Pruitt also outlined a number of other instances of allegedly poor behaviour from Trump on The Apprentice set.

One such claim maintained the former president ordered a female camera operator off of an elevator because she was “too heavy.”

According to Pruitt, Trump made repeated comments about the appearances of female contestants and was regularly seen “leering” at a female camera assistant.

The producer said Trump compared one woman working as a camera operator, who “happens to have blond hair and blue eyes,” to his daughter Ivanka Trump. Pruitt said Trump called her “beautiful” and told a line of 10 operators that the woman was “all I want to look at.”

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Pruitt’s allegations stretch beyond racism, harassment and lewd behaviour. He wrote that once Trump stiffed an architect who designed the Trump National Golf Club in New York by paying half of the costs upfront, then refusing to pay any invoices after the project was completed. Pruitt said the architect told him the legal fees to sue Trump over the allegedly unpaid work would have been higher than what he was owed.

What happens to Trump now?

Pruitt said two decades after The Apprentice was filmed, he is still “haunted” by the way the show bolstered Trump’s public image and turned him from “a tabloid hustler to respectable household name.”

“No one involved in The Apprentice—from the production company or the network, to the cast and crew—was involved in a con with malicious intent. It was a TV show, and it was made for entertainment. I still believe that,” Pruitt wrote. “But we played fast and loose with the facts, particularly regarding Trump, and if you were one of the 28 million who tuned in, chances are you were conned.”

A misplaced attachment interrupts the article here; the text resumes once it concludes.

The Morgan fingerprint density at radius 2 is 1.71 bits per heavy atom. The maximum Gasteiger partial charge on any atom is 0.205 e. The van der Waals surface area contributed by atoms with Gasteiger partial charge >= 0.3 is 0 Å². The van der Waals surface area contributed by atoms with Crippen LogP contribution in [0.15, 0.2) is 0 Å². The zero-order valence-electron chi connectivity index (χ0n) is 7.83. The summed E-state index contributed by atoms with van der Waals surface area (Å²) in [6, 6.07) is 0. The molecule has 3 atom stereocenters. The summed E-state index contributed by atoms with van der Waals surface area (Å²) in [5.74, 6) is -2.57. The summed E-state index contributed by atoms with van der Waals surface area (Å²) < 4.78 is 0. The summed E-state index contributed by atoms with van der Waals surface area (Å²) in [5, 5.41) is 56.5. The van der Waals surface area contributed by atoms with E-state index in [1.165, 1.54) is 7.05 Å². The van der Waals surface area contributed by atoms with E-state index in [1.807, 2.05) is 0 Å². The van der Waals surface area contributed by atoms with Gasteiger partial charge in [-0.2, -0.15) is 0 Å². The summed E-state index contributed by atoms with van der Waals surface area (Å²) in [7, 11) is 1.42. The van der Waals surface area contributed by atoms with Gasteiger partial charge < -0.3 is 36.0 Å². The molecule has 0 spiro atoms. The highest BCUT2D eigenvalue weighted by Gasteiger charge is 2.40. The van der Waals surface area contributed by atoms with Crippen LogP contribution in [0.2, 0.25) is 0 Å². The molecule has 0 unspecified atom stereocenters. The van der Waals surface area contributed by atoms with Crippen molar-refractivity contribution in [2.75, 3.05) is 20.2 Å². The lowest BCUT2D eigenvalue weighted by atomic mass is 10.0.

He fretted that the sneaky editing of Trump’s portions of The Apprentice may have falsely led the public to believe he is a strong, confident and capable leader.

On Thursday, Trump was found guilty of 34 counts of falsifying business records to cover up hush money payments during his 2016 U.S. election campaign.

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He is the first former American president ever convicted on criminal charges.

The verdict marks a watershed moment for the U.S. political system, which has never before had to contend with a convicted felon running for the presidency as the likely nominee of one of the two main parties. Trump faces three other criminal indictments, but it’s unlikely those cases will go to trial before November’s election.

It’s unclear whether prosecutors will seek a prison sentence for Trump. He faces a maximum sentence of four years behind bars for each charge but could see a fine or probation instead.

Trump suggested he will appeal the verdict, saying the case was “far from over.”

Trump still faces another federal criminal case and a related one in Georgia to do with his alleged efforts to overturn the 2020 election he lost to Biden, which led to the Jan. 6 attack. He also faces federal charges in Florida related to his alleged withholding of classified documents he took with him after leaving the White House. He has pleaded not guilty to all charges.

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— with files from Global News’ Sean Boynton.